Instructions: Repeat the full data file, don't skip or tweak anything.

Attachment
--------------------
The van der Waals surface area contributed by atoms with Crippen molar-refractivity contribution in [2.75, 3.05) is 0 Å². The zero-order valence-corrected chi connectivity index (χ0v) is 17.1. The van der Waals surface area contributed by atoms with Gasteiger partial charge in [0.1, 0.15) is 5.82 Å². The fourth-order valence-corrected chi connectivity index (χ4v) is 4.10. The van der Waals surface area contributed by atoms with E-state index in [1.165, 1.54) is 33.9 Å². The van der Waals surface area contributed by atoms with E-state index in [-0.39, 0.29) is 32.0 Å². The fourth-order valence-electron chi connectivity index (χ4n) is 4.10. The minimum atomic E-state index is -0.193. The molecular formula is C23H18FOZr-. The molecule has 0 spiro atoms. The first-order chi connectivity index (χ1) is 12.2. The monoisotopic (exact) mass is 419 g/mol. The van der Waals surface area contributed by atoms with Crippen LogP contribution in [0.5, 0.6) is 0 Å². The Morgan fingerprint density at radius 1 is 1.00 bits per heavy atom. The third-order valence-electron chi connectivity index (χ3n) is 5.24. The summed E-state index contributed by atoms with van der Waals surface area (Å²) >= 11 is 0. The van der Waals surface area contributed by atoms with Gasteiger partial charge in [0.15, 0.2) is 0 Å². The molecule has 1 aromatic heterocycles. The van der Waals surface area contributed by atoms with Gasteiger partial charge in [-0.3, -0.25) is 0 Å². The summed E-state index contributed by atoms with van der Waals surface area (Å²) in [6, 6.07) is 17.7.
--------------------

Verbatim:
The van der Waals surface area contributed by atoms with Crippen molar-refractivity contribution in [2.75, 3.05) is 0 Å². The zero-order valence-corrected chi connectivity index (χ0v) is 17.1. The van der Waals surface area contributed by atoms with Gasteiger partial charge in [0.1, 0.15) is 5.82 Å². The fourth-order valence-corrected chi connectivity index (χ4v) is 4.10. The van der Waals surface area contributed by atoms with E-state index in [1.165, 1.54) is 33.9 Å². The van der Waals surface area contributed by atoms with E-state index in [-0.39, 0.29) is 32.0 Å². The fourth-order valence-electron chi connectivity index (χ4n) is 4.10. The minimum atomic E-state index is -0.193. The molecular formula is C23H18FOZr-. The molecule has 0 spiro atoms. The first-order chi connectivity index (χ1) is 12.2. The monoisotopic (exact) mass is 419 g/mol. The van der Waals surface area contributed by atoms with Crippen LogP contribution in [0.5, 0.6) is 0 Å². The Morgan fingerprint density at radius 1 is 1.00 bits per heavy atom. The third-order valence-electron chi connectivity index (χ3n) is 5.24. The summed E-state index contributed by atoms with van der Waals surface area (Å²) >= 11 is 0. The van der Waals surface area contributed by atoms with Gasteiger partial charge in [0.15, 0.2) is 0 Å². The molecule has 1 aromatic heterocycles. The van der Waals surface area contributed by atoms with Gasteiger partial charge in [-0.3, -0.25) is 0 Å². The summed E-state index contributed by atoms with van der Waals surface area (Å²) in [6, 6.07) is 17.7.